32. Dr Air

    January 31, 2019 at 4:57 am

    Can't we say "I havn't got the time", "I haven't got money"

  33. Wilf Ho

    January 31, 2019 at 11:59 am

    What about “I haven’t GOT the time/money.”

  34. MaryaLemmon

    January 31, 2019 at 8:32 pm

    I would say these mistakes are very basic haha

  35. Estandislau Santana

    February 3, 2019 at 1:40 am

    You need speak slowly

  36. Hugo Freire

    February 4, 2019 at 1:32 pm

    The "legends" mistake is very understandable if you're Portuguese. It's because "legendas" means "subtitles" in Portuguese, which sounds like the English "legends". "Legend" in Portuguese is "lenda" so yeah, it's a bit confusing.

  37. Dale Erwin

    February 5, 2019 at 2:57 am

    It is really unfortunate that the term "Native American" has come to mean the indigenous peoples of America. The actual meaning of "Native" is "born there", so a Native American is someone who was born in America, just like a Native Italian is someone who was born in Italy.

    When I was in elementary school and high school, all female school teachers were addressed as "Ma'am" as a term of respect, even if she were only 20 years old, just like all male school teachers were addressed as "Sir." There's nothing age-specific about either term.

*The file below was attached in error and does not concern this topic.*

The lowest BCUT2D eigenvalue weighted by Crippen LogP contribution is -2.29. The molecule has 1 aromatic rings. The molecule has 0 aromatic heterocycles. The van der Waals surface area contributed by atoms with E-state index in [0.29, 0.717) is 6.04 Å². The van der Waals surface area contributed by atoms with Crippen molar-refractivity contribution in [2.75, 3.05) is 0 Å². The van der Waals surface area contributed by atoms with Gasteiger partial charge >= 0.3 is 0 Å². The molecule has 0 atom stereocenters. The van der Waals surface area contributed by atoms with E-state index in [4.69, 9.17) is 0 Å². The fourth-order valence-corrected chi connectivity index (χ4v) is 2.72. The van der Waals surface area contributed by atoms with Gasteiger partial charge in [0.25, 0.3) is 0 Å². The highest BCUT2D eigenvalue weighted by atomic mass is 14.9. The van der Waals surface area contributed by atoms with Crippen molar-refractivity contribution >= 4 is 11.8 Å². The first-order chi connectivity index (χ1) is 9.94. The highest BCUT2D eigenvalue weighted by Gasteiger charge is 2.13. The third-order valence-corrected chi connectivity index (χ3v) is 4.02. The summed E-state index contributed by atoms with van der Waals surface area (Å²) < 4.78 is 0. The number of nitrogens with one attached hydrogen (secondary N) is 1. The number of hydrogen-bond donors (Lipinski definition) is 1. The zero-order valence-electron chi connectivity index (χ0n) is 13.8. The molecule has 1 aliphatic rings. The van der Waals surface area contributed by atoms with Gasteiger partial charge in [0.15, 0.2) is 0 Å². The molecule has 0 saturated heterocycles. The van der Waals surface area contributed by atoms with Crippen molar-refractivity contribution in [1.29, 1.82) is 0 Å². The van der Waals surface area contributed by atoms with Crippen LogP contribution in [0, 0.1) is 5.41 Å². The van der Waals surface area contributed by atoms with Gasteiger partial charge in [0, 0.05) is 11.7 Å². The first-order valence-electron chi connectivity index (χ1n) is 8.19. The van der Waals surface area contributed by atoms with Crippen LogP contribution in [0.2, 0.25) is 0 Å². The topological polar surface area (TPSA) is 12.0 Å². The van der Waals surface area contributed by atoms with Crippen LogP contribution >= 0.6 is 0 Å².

38. Maik4613

    February 6, 2019 at 1:20 am

    Thanks for the tips teacher, thanks God I saw this video, I have a test on next monday and I want to sound like a native american in case they ask to me something

  39. alephii

    February 6, 2019 at 2:06 am

    gabby looks like ellen roche sometimes…

  40. Anderson Guimarães

    February 8, 2019 at 6:31 am

    Thank Ms. Teatcher lol

  41. fandor80

    February 11, 2019 at 12:11 pm

    What a charming woman. You are very interesting teacher. I mean im interested in learning this way.

  42. K_ ALI

    February 16, 2019 at 7:22 am

    Hi Gabby , perhaps we can say «  I haven’t any time or money «  ?!

  43. Alberto Holanda

    February 16, 2019 at 3:52 pm

    "North America"? What about the other ones?

  44. Abdulmohsen Al Hashem

    February 18, 2019 at 4:11 am

    This is sounds like age discrimination to older people especially women

  45. ODIRGO

    February 23, 2019 at 7:59 pm

    Like. Just because of the Zelda ref.

  46. The Nomadic Homesteader